China is capable of doing everything itself – and it wants to, too. The rapidly growing middle class is increasingly demanding quality Chinese products, and to DSV China, this means that a steadily increasing share of the business both begins and ends with Asia.
"This is particularly what we're focused on: intra-Asian trade," explains Jakob Jeppesen, Executive Vice President, DSV Hong Kong, who, together with Claus Thomsen, Executive Vice President, Shanghai, share responsibility for the region's countries. With more than one-quarter of turnover generated by intra-country trade, DSV currently has employees whose only job is to work on intra-Asian commerce lanes.
"Activities have increased more than 500% over the past five years," says Claus Thomsen, who, together with Jakob Jeppesen and Guillaume Burette, APAC Executive Vice President for DSV Solutions, hosted DSV's board of directors for a four-day visit to Hong Kong and Shanghai. During their visit, the board members gained a deeper appreciation of the sweeping changes which the region has undergone in recent years. And of the developments that have taken place in DSV, not least after the network was enlarged by the takeover of UTi: "Whereas we used to mainly assist the network by managing the business that came in from overseas, now we manage it out here by ourselves. This is a very big difference," Claus Thomsen says.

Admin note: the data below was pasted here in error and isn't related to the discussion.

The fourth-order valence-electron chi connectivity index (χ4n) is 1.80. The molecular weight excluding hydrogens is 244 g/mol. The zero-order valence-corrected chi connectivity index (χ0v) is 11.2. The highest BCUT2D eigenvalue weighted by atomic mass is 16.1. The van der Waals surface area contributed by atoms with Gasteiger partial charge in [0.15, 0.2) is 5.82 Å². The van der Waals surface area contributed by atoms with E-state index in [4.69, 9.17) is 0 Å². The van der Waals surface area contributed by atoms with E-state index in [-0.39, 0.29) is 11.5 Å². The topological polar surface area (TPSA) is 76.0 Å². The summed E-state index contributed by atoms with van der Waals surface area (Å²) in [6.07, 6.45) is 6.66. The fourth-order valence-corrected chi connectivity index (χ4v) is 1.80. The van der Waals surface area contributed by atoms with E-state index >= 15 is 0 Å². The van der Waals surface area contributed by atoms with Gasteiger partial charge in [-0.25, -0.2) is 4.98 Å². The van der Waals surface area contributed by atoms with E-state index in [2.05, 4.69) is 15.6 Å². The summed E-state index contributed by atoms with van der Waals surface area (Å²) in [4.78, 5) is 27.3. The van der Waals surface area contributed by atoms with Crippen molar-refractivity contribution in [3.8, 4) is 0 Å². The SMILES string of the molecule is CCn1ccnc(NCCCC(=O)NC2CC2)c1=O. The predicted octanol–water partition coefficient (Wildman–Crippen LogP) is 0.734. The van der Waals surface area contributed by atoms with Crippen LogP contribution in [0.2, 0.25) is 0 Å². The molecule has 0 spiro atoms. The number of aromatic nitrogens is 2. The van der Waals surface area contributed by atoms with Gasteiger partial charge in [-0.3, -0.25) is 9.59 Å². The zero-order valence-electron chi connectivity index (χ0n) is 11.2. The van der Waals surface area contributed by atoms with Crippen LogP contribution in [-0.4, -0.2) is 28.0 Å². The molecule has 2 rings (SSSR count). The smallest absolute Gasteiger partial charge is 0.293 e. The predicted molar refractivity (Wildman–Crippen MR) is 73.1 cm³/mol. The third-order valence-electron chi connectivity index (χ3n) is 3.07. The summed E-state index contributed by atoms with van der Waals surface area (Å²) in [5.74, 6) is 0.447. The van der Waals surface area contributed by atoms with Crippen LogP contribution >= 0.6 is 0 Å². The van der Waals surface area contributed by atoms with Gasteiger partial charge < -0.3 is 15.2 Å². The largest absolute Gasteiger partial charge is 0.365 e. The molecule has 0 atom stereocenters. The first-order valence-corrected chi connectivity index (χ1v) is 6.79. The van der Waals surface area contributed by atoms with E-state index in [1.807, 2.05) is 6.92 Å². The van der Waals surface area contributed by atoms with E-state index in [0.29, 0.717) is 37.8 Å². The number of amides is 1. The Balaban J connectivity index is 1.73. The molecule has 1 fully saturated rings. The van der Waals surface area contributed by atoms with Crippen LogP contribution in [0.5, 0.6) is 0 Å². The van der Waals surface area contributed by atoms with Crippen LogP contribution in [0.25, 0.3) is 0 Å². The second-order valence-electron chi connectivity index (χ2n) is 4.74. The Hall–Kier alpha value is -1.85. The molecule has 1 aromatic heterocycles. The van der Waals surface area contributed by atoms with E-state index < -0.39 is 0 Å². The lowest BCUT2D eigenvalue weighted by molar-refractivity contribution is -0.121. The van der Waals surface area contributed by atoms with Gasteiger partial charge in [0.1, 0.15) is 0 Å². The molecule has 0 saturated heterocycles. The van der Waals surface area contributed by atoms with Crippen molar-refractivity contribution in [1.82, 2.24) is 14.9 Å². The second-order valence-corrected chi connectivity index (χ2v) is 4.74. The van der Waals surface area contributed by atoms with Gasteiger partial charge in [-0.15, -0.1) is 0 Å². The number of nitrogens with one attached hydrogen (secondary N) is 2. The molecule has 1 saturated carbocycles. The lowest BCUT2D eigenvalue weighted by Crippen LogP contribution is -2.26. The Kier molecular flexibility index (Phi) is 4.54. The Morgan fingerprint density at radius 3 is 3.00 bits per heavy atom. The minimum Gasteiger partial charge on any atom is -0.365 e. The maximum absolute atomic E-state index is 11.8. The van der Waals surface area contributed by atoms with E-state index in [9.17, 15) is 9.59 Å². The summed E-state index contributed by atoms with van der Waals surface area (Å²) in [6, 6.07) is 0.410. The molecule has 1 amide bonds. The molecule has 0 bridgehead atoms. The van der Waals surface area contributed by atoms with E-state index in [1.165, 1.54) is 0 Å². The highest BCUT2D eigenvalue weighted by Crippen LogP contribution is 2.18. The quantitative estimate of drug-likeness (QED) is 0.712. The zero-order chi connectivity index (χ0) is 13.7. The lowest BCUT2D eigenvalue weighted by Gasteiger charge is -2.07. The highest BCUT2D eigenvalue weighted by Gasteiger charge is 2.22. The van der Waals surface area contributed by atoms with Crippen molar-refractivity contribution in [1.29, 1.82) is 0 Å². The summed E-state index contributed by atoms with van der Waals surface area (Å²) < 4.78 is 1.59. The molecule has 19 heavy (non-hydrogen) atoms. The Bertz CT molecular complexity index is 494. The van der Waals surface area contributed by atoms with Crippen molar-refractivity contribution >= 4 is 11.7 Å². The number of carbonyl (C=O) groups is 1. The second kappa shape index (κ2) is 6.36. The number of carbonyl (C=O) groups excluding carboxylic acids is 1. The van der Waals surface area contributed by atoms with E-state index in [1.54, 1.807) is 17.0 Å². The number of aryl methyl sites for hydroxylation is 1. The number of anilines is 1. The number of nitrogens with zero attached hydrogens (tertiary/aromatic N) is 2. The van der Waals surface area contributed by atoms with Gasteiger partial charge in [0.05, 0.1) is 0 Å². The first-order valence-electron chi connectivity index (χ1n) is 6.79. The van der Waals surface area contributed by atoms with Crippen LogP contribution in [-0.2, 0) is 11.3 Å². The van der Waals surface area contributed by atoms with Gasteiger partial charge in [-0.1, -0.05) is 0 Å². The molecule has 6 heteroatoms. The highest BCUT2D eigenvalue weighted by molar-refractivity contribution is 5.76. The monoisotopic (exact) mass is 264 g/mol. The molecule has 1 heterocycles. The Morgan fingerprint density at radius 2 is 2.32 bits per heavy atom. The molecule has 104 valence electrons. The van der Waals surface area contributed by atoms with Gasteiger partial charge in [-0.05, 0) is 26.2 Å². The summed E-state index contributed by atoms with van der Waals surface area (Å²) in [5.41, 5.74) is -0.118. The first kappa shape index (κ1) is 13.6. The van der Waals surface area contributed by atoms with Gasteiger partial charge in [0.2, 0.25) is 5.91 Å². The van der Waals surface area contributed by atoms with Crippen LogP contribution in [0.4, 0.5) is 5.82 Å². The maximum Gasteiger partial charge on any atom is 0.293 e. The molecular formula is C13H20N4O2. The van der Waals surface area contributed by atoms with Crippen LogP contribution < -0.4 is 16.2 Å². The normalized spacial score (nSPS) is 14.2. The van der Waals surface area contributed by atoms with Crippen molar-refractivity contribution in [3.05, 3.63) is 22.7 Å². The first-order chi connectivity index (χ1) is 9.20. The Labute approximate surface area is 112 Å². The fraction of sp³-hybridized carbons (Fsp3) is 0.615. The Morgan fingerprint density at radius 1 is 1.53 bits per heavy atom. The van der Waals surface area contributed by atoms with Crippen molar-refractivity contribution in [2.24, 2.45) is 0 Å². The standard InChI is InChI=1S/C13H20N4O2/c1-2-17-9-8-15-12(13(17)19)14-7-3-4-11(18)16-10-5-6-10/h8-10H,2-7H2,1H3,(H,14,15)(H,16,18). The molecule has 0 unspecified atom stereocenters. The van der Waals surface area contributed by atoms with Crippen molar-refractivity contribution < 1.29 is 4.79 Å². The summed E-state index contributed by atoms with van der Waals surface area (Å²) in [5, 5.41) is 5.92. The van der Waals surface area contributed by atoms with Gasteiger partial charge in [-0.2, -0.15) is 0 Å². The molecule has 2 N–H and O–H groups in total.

Enthusiasm and joy
Chairman of the board Kurt Larsen has visited the region several times, but China came to the forefront of the DSV world in earnest when DSV took over DFDS Dan Transport in 2000. Back then, the profits generated by the Asian offices were more modest: 40 to 50 times lower than today, and this trend is reflected on the faces encountered by DSV's board:
"We were met with great enthusiasm and joy by the Chinese employees," says Kurt Larsen, who was impressed by the progress he detected, to put it mildly. Not only at DSV but in the big Chinese cities as well. "They've changed enormously. In China we experience a level of ambition – among the whole population – that outdoes everything we're accustomed to in our part of the world," Kurt Larsen adds. He was particularly impressed by the edifices both in the cities and at the world's biggest container port situated in Shanghai, and which was connected to the mainland by the longest bridge in the world – until 2008 that is.
"This bridge is more than 32 kilometres long, and it was built in just three years. It simply doesn't seem possible!" Kurt Larsen says.